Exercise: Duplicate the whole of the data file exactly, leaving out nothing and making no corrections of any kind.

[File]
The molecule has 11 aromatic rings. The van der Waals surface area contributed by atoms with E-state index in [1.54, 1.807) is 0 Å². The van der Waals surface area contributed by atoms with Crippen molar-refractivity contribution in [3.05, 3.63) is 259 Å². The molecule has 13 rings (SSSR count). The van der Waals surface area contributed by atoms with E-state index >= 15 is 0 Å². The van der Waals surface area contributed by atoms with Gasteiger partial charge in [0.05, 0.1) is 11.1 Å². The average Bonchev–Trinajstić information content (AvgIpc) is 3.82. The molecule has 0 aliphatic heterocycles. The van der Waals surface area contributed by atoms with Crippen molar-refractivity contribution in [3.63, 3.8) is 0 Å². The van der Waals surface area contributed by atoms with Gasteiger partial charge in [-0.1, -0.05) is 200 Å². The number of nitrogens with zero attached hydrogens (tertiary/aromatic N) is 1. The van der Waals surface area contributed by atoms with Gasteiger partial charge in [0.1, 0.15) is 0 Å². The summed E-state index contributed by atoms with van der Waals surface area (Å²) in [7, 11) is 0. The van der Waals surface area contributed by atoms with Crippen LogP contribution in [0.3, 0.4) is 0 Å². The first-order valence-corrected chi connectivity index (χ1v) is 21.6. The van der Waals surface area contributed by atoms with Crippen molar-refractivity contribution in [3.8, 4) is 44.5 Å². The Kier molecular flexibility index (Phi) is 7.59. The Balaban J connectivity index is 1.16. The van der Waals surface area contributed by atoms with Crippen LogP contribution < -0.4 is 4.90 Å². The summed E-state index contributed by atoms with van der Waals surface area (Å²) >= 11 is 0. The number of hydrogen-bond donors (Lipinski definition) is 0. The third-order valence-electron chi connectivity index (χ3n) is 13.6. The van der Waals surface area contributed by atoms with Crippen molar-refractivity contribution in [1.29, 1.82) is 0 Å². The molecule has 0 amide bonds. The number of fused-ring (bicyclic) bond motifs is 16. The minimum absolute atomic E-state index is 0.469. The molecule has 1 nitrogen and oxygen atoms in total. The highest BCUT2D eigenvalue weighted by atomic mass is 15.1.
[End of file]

The molecule has 11 aromatic rings. The van der Waals surface area contributed by atoms with E-state index in [1.54, 1.807) is 0 Å². The van der Waals surface area contributed by atoms with Crippen molar-refractivity contribution in [3.05, 3.63) is 259 Å². The molecule has 13 rings (SSSR count). The van der Waals surface area contributed by atoms with E-state index >= 15 is 0 Å². The van der Waals surface area contributed by atoms with Gasteiger partial charge in [0.05, 0.1) is 11.1 Å². The average Bonchev–Trinajstić information content (AvgIpc) is 3.82. The molecule has 0 aliphatic heterocycles. The van der Waals surface area contributed by atoms with Crippen molar-refractivity contribution in [3.63, 3.8) is 0 Å². The van der Waals surface area contributed by atoms with Gasteiger partial charge in [-0.1, -0.05) is 200 Å². The number of nitrogens with zero attached hydrogens (tertiary/aromatic N) is 1. The van der Waals surface area contributed by atoms with Gasteiger partial charge in [0.1, 0.15) is 0 Å². The summed E-state index contributed by atoms with van der Waals surface area (Å²) in [7, 11) is 0. The van der Waals surface area contributed by atoms with Crippen LogP contribution in [0.3, 0.4) is 0 Å². The first-order valence-corrected chi connectivity index (χ1v) is 21.6. The van der Waals surface area contributed by atoms with Crippen molar-refractivity contribution in [3.8, 4) is 44.5 Å². The Kier molecular flexibility index (Phi) is 7.59. The Balaban J connectivity index is 1.16. The van der Waals surface area contributed by atoms with Crippen LogP contribution < -0.4 is 4.90 Å². The summed E-state index contributed by atoms with van der Waals surface area (Å²) >= 11 is 0. The number of hydrogen-bond donors (Lipinski definition) is 0. The third-order valence-electron chi connectivity index (χ3n) is 13.6. The van der Waals surface area contributed by atoms with Crippen molar-refractivity contribution in [1.29, 1.82) is 0 Å². The molecule has 0 amide bonds. The number of fused-ring (bicyclic) bond motifs is 16. The minimum absolute atomic E-state index is 0.469. The molecule has 1 nitrogen and oxygen atoms in total. The highest BCUT2D eigenvalue weighted by atomic mass is 15.1.